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The Express (2008)

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Storyline:
This biopic focuses on the relationship of Ernie Davis (1939-1963), a gifted African-American athlete, and his coach from 1958 to 1962 at Syracuse University, Ben Schwartzwalder (1909-1993). Schwartzwalder recruits Davis with the help of All-American running back, Jim Brown. The civil rights movement is gaining steam; Davis experiences prejudice on campus, in town, and on the field, sometimes from teammates. How he handles it and how he challenges Schwartzwalder to stand up for his players provide a counterpoint to several great seasons that lead first to a national championship and then to the Heismann Trophy.
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Rob Brown as Young Ernie Davis
Dennis Quaid as Ben Schwartzwalder
Darrin Dewitt Henson as Jim Brown
Omar Benson Miller as Jack Buckley
Nelsan Ellis as Will Davis, Jr.
Charles S. Dutton as Willie 'Pops' Davis
Justin Martin as Young Ernie Davis
Justin Jones as Young Will
Nicole Beharie as Sarah Ward
Aunjanue Ellis as Marie Davis
Elizabeth Shivers as Elizabeth Davis
Clancy Brown as Roy Simmons Sr.
Danny McCarthy as Bill Bell
Regina Hoyles as Sister
Chelcie Ross as Lew Andreas
Full cast
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Comments
blj2002

More movies like the Express would be a great service to the movie going population. Seeing an uplifting and enlightening movie that was well cast and well acted and well directed is a refreshing and pleasant surprise. If you want to understand what it takes to be successful, if you want to understand the injustices of racial prejudice that existed in some of our lifetimes, if you want to appreciate what it takes to overcome the challenges that many people face on their way to becoming successful against a great deal of opposition, then see this movie. Take your children and encourage your teenagers to see this film about real life heros. I had neve even heard of Ernie Davis before seeing the preview of this movie.

ESR-VATO69

I knew going in that this wasnt soley a football movie, it was about the the trials&tribulations this man&many others like him went through in the 50's&60's during the civil rights movement.Football was secondary in telling this story.It wasnt to long ago that this happened&its still happening in america,its just that people are more discreet about it.There is a EXCELLENT interview on HBO with Bob Costas being joined by Henry Aaron&Willie Mays&they speak about many of these same things that were happening to black athletes.The cursing,the name calling,the death threats these men&their families recieved.It sounds unbelievable but to hear&see these men talk about their experience,strength&hope is amazing&powerful.

jimchudnow

Having performed in some scenes of this film (largely shot in the Chicago area), I was especially interested in seeing what they'd ?do? with the story of ERNIE DAVIS, the first African-American man to win the Heisman Trophy. I was impressed with the work done at framing his background & difficulties growing up and achieving football success in the often-racist America of the 1950?s & ?60?s. ROB BROWN does a first-rate job playing collegiate Ernie, DENNIS QUAID (who in person astutely spoke of how he feels the story hits you both in the ?gut? & in the ?heart?) gives a finely nuanced turn as the Syracuse coach, and the various supporting players (including OMAR BENSON MILLER as Ernie?s teammate & CHARLES S. DUTTON as his grandfather) add to the effectiveness of a story that?s both sad & uplifting at various points. The football scenes are very effectively filmed, the story ?WORKS?, and I thus found it a very successful commentary on human relationships, trials, tribulations and successes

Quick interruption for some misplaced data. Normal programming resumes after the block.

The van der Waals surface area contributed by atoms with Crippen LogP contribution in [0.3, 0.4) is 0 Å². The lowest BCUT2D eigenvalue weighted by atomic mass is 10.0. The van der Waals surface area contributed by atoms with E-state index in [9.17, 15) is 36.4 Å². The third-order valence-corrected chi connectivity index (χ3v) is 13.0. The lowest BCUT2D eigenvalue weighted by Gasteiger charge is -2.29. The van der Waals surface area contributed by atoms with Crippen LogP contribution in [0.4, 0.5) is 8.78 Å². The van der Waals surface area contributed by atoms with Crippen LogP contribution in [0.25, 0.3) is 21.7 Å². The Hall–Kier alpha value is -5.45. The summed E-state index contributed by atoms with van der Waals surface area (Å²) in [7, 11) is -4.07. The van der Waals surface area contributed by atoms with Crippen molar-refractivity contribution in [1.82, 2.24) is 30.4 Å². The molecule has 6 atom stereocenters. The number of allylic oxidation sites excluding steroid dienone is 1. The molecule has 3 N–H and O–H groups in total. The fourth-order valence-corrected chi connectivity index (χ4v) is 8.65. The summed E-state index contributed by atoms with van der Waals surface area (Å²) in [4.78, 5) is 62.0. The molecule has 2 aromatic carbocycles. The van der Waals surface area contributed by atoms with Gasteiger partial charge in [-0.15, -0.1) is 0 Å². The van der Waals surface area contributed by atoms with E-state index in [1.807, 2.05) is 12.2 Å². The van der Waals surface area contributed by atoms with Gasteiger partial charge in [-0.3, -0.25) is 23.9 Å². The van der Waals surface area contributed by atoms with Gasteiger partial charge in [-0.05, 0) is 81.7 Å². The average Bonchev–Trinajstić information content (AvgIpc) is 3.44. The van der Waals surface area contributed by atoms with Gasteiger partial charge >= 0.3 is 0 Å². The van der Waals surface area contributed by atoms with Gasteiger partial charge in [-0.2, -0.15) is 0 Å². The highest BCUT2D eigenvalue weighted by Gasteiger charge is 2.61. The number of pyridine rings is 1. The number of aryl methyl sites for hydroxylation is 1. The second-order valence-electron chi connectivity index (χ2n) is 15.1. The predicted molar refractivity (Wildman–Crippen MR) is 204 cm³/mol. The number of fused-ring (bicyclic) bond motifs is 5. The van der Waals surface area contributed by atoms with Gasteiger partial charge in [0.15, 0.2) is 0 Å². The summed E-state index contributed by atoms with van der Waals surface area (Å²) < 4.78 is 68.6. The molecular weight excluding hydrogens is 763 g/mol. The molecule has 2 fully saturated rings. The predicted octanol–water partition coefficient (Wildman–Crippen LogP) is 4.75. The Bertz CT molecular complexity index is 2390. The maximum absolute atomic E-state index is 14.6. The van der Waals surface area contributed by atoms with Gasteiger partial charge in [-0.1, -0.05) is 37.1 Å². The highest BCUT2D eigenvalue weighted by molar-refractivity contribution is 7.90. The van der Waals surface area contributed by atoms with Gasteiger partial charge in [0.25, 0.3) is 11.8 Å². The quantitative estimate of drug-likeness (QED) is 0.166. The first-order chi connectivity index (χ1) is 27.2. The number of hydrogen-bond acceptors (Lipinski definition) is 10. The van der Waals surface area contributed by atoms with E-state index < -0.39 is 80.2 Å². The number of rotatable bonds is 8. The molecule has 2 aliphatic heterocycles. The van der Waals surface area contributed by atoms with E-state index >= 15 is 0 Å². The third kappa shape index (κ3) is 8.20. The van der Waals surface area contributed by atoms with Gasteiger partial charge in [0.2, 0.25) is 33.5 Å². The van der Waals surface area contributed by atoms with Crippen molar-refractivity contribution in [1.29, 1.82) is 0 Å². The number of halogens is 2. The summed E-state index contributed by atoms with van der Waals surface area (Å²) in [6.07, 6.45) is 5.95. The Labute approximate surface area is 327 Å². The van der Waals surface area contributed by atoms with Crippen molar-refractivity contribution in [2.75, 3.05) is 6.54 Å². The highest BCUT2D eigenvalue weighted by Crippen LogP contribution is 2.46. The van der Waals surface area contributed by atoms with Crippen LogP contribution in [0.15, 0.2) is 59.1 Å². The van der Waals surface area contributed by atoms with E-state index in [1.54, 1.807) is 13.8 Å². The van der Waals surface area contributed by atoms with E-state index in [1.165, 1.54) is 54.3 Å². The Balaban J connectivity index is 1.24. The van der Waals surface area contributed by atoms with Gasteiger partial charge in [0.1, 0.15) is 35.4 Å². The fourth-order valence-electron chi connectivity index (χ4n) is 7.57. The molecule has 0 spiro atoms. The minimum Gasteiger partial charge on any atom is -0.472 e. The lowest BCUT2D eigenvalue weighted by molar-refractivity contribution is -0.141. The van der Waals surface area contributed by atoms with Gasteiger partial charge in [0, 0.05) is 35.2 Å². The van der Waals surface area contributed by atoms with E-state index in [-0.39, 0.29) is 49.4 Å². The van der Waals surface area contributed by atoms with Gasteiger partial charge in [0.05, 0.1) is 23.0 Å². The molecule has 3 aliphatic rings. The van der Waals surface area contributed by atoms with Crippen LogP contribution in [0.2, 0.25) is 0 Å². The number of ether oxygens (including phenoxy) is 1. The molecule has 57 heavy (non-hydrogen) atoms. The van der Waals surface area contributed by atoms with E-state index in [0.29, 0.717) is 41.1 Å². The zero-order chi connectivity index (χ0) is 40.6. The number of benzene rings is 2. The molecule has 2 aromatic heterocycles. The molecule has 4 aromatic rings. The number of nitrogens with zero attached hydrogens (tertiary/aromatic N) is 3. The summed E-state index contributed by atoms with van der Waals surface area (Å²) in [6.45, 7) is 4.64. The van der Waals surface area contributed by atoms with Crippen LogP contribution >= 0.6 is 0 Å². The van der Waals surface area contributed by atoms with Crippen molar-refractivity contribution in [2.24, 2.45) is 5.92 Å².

MOVIES REVIEWER

I just attended the advance press screening of this UP-LIFTING well-crafted 140-minute movie based on Robert C. Gallagher's autobiography of Ernie Davis who was a Syracuse University football player and was the first African-American to win the Heisman Trophy. The Express, by director Gary Fleder, transcended race and football - it was about the human spirit in the face of adversities and daunting challenges. The issues are clear-cut black and white - themes explored are teamwork/individual effort, success/failure, tenacity/courage/hope, racism, and believing/working for your dream(s). The cinematography by Kramer Morgenthau was gorgeous - visually-striking. Compelling FIRST-RATE performance by the ensemble - kudos to the principals, Dennis Quaid and Rob Brown. The Express breezed along at a nice pace - riveted the audience - made us all cheer and clapped many times - and it received a resounding ovation at the end. Recommendation: A MUST-SEE. And bring the kids!

Ray62

I normally don't like "based on true stories", but this one was worth my time. I love history and you will learn much about the time in which Mr. Davis had to live. I would recommend this movie for the whole family.

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